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by Charalambos Pissouros

Weekly Outlook: Dec 16 – Dec 20: BoE, BoJ, Riksbank and Norges Bank Decisions

Following a very packed week, including the UK elections, the FOMC and ECB meetings, as well as a “phase one” trade deal between the US and China, the calendar remains busy this week as well, with four central banks deciding on interest rates: The BoE, the BoJ, the Riksbank and the Norges Bank. The only Bank expected to act is the Riksbank, which is anticipated to hike rates, while the others are forecast to stand pat. Thus, focus will fall on signals and hints with regards to their future course of action.

On Monday, during the European morning, we get the preliminary PMIs for December from several European nations and the Eurozone as a whole. The bloc’s manufacturing index is forecast to have risen, but to have remained in contractionary territory. Specifically, it is expected to have increased to 47.3 from 46.9. The services PMI is expected to have ticked up to 52.0 from 51.9, while the composite one is anticipated to have inched up to 50.7 from 50.6.

Eurozone PMIs

At last week’s ECB meeting, the Bank kept interest rates untouched, with the statement not deviating from the previous one. At the press conference, the new ECB Chief, Christine Lagarde, reiterated Draghi’s words that officials stand ready to adjust all their instruments as needed, and that the risks of the economic outlook remain tilted to the downside. That said, she added that the risks are less pronounced and that there are some stabilization signs in growth slowdown. Thus, a positive surprise in the PMIs would be in line with Lagarde’s view and may help the euro gain somewhat. On the other hand, a disappointment could increase bets over additional stimulus by the Bank in the not-too-distant future, and the common currency may extend Friday’s slide.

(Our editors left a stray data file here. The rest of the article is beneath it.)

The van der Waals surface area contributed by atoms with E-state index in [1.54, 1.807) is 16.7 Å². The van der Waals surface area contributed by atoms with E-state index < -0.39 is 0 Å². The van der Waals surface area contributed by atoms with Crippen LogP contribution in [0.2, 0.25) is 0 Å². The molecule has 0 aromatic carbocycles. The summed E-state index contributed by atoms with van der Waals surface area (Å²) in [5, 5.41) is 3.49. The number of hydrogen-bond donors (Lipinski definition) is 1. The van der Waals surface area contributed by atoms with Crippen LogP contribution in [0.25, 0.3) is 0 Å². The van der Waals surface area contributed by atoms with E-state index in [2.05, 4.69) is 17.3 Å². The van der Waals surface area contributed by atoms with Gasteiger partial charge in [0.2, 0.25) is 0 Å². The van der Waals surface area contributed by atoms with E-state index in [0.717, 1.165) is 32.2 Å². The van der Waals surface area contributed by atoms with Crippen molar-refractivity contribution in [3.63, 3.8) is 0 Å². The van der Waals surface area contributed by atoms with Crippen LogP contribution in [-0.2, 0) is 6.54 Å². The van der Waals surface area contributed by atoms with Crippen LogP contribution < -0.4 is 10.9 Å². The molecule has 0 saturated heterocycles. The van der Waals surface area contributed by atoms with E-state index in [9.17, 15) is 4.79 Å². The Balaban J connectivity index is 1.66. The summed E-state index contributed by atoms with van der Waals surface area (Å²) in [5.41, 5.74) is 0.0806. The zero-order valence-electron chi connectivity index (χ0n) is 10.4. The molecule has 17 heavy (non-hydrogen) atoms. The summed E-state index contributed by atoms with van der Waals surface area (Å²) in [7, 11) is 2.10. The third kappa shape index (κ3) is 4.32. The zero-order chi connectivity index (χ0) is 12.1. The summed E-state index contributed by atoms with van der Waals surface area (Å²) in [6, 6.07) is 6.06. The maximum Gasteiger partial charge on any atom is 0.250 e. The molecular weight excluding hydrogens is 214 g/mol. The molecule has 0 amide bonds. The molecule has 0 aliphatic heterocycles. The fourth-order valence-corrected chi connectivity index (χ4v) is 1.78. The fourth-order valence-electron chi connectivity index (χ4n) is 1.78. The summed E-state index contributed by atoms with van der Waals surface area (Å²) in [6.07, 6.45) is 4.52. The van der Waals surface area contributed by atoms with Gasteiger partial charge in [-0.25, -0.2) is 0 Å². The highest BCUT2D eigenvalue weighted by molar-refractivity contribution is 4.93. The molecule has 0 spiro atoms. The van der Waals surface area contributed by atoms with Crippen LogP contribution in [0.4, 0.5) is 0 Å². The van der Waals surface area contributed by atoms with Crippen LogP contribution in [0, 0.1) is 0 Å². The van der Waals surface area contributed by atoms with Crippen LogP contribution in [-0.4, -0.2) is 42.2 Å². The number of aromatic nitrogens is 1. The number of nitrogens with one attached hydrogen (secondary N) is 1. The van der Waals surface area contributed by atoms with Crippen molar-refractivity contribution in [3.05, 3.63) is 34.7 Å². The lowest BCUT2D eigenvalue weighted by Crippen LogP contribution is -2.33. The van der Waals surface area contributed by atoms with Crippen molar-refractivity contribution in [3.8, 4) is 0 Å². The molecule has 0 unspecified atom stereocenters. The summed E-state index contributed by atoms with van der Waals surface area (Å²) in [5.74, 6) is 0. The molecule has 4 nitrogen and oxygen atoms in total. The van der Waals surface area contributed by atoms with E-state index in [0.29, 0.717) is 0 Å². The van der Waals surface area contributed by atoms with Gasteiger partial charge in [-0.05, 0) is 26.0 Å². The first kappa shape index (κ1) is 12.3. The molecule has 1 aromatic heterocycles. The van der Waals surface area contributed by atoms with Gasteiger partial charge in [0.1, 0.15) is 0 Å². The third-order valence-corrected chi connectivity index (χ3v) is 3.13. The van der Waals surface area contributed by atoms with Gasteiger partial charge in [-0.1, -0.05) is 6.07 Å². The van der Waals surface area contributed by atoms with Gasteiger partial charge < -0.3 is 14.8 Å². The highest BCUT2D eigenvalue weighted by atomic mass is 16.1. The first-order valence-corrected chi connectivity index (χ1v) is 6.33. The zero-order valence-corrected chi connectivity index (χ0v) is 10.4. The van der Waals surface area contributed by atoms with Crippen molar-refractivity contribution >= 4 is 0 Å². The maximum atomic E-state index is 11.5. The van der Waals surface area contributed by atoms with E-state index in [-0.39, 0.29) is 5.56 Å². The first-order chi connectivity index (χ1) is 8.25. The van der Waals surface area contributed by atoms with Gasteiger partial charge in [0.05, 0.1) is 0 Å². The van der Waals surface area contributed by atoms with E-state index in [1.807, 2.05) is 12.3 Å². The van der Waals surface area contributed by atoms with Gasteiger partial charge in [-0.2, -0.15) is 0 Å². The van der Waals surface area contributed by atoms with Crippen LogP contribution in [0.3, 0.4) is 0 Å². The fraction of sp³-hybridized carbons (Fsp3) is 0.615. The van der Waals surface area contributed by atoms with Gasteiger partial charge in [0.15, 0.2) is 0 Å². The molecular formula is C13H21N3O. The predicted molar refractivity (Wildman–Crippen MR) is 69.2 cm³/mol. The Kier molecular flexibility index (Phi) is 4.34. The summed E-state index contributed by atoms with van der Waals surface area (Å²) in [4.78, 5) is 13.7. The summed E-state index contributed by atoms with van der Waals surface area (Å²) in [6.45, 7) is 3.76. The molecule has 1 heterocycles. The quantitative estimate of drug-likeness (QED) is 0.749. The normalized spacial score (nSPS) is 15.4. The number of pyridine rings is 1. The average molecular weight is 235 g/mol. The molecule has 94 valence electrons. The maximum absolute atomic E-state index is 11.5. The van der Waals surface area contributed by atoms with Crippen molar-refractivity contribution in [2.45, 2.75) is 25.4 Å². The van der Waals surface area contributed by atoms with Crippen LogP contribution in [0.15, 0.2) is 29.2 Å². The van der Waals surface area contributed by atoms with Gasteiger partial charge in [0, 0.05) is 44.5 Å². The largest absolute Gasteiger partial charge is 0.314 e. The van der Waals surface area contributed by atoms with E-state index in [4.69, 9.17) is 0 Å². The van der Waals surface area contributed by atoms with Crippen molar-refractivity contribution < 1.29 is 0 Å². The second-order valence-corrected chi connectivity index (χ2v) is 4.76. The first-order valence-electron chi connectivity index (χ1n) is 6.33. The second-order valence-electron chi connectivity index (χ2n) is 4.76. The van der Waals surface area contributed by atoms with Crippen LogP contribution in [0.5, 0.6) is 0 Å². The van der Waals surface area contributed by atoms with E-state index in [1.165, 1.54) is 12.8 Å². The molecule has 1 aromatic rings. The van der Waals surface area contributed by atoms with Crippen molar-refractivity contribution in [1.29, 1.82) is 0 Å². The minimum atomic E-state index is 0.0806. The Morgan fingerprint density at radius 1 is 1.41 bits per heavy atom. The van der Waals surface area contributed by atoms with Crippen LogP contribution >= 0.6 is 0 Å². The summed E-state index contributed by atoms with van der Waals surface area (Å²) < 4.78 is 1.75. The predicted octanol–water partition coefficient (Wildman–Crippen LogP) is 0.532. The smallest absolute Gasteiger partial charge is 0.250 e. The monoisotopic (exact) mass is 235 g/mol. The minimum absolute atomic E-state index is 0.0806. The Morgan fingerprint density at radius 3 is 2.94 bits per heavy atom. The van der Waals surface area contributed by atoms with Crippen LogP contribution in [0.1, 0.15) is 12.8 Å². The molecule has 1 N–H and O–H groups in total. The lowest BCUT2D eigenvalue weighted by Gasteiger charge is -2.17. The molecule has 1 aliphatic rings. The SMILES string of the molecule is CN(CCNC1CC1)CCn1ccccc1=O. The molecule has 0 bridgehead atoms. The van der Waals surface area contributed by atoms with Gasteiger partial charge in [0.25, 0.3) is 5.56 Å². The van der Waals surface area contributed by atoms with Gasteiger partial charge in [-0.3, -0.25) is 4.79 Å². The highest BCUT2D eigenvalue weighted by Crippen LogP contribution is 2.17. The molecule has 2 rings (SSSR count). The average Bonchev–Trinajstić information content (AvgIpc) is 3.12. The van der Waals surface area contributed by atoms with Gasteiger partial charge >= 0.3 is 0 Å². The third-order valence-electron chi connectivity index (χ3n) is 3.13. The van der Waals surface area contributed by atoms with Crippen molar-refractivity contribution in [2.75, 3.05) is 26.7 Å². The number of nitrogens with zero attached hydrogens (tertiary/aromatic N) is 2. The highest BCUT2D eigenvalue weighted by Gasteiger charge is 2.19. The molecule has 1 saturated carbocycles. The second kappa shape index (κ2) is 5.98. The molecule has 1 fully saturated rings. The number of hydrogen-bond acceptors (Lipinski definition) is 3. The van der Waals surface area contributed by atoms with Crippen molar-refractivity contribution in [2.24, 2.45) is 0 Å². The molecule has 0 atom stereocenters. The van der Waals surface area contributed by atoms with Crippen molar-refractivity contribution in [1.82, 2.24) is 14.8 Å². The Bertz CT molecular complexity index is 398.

We get December preliminary PMIs from the UK and the US as well. No forecast is available for the UK indices, while in the US, the manufacturing PMI is expected to have held steady at 52.6 and the services one is forecast to have risen to 52.0 from 51.6.

On Tuesday, during the Asian morning, the RBA releases the minutes of its latest policy gathering. At that meeting officials held rates steady and noted that they decided to do so given the long and variable lags in the transmission of monetary policy. Although they reiterated that they will continue to monitor developments, including in the labor market, and ease policy further if needed, the aforementioned addition suggests that they were more comfortable on the sidelines than investors have previously believed. Thus, we will dig into the minutes to see whether this is indeed the case. Remember that at the November meeting, the message we got was that officials have taken the sidelines, but the minutes of that meeting revealed that there was discussion for further easing back then.

Later in the day, we get the UK employment report for October. The unemployment rate is forecast to have ticked back up to 3.9% from 3.8%, while average weekly earnings (both including and excluding bonuses) are anticipated to have slowed +3.4% yoy from 3.6%.